by Kate Kurtin
Many college students dream of making a difference in vulnerable communities around the world; many others fantasize about simply getting off campus for the summer and traveling to new and exciting lands. Members of the UConn chapter of Engineers without Borders (EWB) do both. This past summer, M.S. candidate Robert Yau, junior Christina Natale (Biomedical Engineering) and Ph.D. candidate Menberu Bitew (Civil & Environmental Engineering), traveled to Ethiopia with their advisor, Dr. Mekonnen Gebremichael (Civil & Environmental Engineering) for a reconnaissance mission in a small community by Lake Koka in South Central Ethiopia.
Lake Koka is fraught with peril. What used to be a large body of fresh water for fishing, drinking, and irrigation is now threatened by contamination from new businesses in the area. When these businesses arrived, they began depositing chemical waste into streams that feed into the lake, causing toxins to build up in the water. “The community uses this lake water as their only water source,” Christina explained. “This is their drinking water, irrigation water; the cattle drink this water. . .it is everything,” she continued. The contamination has profoundly affected the health and stability of the rural community: people and cattle are becoming ill and the crops are dying. Christina explained that the EWB team went to Lake Koka specifically “to try to find a new way to provide residents with potable water — by drilling wells, finding aquifers, things like that.”
Robert said that while the community’s main concern was to find a clean water source, a secondary problem was the high rate of malaria that afflicts the residents. The students were able to meet and interview community members about what they are currently doing to combat these issues. Based on its initial findings, the team has set its sights on water purification techniques and on helping to reduce malaria in the area.
Now that the students are back on campus, their objective (aside from developing proposals aimed at securing additional funding) is to investigate innovative approaches to malaria prevention, according to Christina. The team developed deep compassion for the residents of Lake Koka, whose lives are so intertwined with the quality of their water supply. Fortunately, their plight is being studied by not only EWB but also various non-governmental organizations (NGOs). Specifically, Dr. Gebremichael has tasked the team with brainstorming alternatives to DEET-based (N,N-Diethyl-m-toluamide) insect repellants, which are implicated in certain health disorders, with a solution that is better for the people, better for the environment, and therefore solves the issue of malaria without a large health impact.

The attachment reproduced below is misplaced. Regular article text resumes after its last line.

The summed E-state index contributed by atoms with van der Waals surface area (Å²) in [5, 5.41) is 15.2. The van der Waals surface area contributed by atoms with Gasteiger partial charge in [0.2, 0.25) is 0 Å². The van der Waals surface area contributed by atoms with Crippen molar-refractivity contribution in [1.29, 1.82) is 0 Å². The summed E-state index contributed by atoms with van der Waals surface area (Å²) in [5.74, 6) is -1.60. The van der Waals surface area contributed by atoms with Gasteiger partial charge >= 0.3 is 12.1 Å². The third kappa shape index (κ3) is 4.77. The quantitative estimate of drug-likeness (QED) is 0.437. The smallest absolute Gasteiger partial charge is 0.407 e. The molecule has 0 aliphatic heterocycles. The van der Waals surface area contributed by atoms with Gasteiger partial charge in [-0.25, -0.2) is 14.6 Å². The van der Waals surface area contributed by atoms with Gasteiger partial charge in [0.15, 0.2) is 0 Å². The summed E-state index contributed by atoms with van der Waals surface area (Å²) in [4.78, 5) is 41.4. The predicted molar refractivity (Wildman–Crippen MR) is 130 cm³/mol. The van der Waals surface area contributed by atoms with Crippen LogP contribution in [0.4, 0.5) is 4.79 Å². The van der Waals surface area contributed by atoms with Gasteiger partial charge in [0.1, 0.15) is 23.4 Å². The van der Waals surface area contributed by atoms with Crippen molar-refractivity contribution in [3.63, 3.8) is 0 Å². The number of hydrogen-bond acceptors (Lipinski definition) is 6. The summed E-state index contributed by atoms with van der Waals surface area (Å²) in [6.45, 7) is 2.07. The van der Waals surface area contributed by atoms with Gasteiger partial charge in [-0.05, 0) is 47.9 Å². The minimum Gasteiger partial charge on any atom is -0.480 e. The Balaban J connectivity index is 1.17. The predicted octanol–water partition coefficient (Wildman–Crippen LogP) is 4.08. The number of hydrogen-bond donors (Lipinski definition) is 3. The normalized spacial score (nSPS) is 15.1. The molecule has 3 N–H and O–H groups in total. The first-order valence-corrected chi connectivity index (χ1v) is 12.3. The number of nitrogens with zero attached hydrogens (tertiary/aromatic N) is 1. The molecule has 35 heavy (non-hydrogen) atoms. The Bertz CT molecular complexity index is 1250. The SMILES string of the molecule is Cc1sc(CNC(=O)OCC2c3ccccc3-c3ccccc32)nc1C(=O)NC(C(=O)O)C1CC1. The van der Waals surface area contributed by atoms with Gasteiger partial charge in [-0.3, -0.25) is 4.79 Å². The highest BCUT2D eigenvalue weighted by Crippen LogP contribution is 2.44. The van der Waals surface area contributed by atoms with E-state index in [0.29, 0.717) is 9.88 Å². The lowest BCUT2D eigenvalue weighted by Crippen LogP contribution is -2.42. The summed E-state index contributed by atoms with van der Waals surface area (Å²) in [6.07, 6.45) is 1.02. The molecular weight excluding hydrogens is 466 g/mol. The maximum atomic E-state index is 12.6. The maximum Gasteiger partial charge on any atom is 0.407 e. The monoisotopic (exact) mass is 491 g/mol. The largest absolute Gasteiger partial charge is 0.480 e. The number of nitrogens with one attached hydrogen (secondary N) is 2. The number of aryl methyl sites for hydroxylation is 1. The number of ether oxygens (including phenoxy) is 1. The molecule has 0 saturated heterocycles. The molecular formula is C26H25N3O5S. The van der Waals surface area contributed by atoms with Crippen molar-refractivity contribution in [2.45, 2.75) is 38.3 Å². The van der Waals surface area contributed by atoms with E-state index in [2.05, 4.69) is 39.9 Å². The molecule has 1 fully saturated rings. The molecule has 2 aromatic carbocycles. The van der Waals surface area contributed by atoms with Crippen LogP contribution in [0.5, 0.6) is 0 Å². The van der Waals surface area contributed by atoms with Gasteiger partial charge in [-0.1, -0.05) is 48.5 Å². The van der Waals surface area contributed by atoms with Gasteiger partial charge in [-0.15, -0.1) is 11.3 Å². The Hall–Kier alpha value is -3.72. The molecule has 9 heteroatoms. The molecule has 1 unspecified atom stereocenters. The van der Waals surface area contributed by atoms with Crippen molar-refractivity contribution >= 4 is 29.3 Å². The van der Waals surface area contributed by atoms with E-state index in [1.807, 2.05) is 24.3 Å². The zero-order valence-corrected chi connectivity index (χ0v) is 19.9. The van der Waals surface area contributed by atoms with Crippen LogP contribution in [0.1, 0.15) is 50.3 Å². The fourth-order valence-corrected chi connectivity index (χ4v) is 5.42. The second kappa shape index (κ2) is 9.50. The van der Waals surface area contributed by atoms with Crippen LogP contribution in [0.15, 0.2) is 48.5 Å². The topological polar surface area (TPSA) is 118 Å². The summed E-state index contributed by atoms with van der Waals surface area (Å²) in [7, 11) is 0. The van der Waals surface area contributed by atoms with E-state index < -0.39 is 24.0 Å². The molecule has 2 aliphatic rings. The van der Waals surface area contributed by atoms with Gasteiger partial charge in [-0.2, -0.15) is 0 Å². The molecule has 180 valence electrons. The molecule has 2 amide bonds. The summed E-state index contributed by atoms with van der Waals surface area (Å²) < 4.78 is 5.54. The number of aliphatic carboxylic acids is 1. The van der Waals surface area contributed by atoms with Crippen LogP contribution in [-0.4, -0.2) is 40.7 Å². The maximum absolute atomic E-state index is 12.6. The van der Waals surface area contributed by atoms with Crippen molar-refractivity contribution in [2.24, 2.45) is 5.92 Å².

Christina and Robert got involved with this project through the efforts of Dr. Gebremichael, a native of Ethiopia who has been doing work on predictive weather patterns in the region for the past three years. Robert said that during an EWB meeting last year, Dr. Gebremichael introduced the idea of taking two students on a reconnaissance mission to Ethiopia to identify potential projects that would benefit from student involvement. Dr. Gebremichael’s motivation for this was simple. He explained, “Training in a real-world international setting is one of the best tools to develop independent learners trained in global issues.” Because of this, he is extremely supportive of finding ways to get students involved in research over seas.
To make their current research plan a reality, the students will be submitting a project proposal to the national Engineers Without Borders (USA) to implement both the water quality project and the malaria project. Already on the horizon for EWB for next summer is a trip to Nicaragua to build a permanent roadway between a small shantytown and a main city. “This roadway is very important because it connects the extremely impoverished community of La Prusia to the city of Granada,” explained chemical engineering sophomore Ethan Butler, current president of the UConn chapter of EWB and lead student organizer on the Nicaragua project. The team will expand upon a study conducted by a previous EWB team, which concluded that without this road the town will remain socio-economically stifled.
“We are in the planning stages of the next trip still,” Ethan went on. Tentatively, EWB is hoping to send three students, including Ethan, to the area to collect and analyze soil samples and topographic information in order to have a better idea as to what it will take to establish a permanent roadway. While Christina and Robert returned to campus to brainstorm malaria and water treatment solutions, Ethan and his team will ideally be designing the roadway, securing funding, and eventually implementing their design and having a permanent effect on the vulnerable community of La Prusia.
To learn more about the UConn chapter of EWB, or to donate funds toward the chapter’s efforts in Ethiopia, Nicaragua and other locales, please e-mail:firstname.lastname@example.org. EWB meets alternating Mondays, at 7:00 p.m. in SU321. To learn more about the national EWB, visit http://www.ewb-usa.org/chapters.php?ID=890.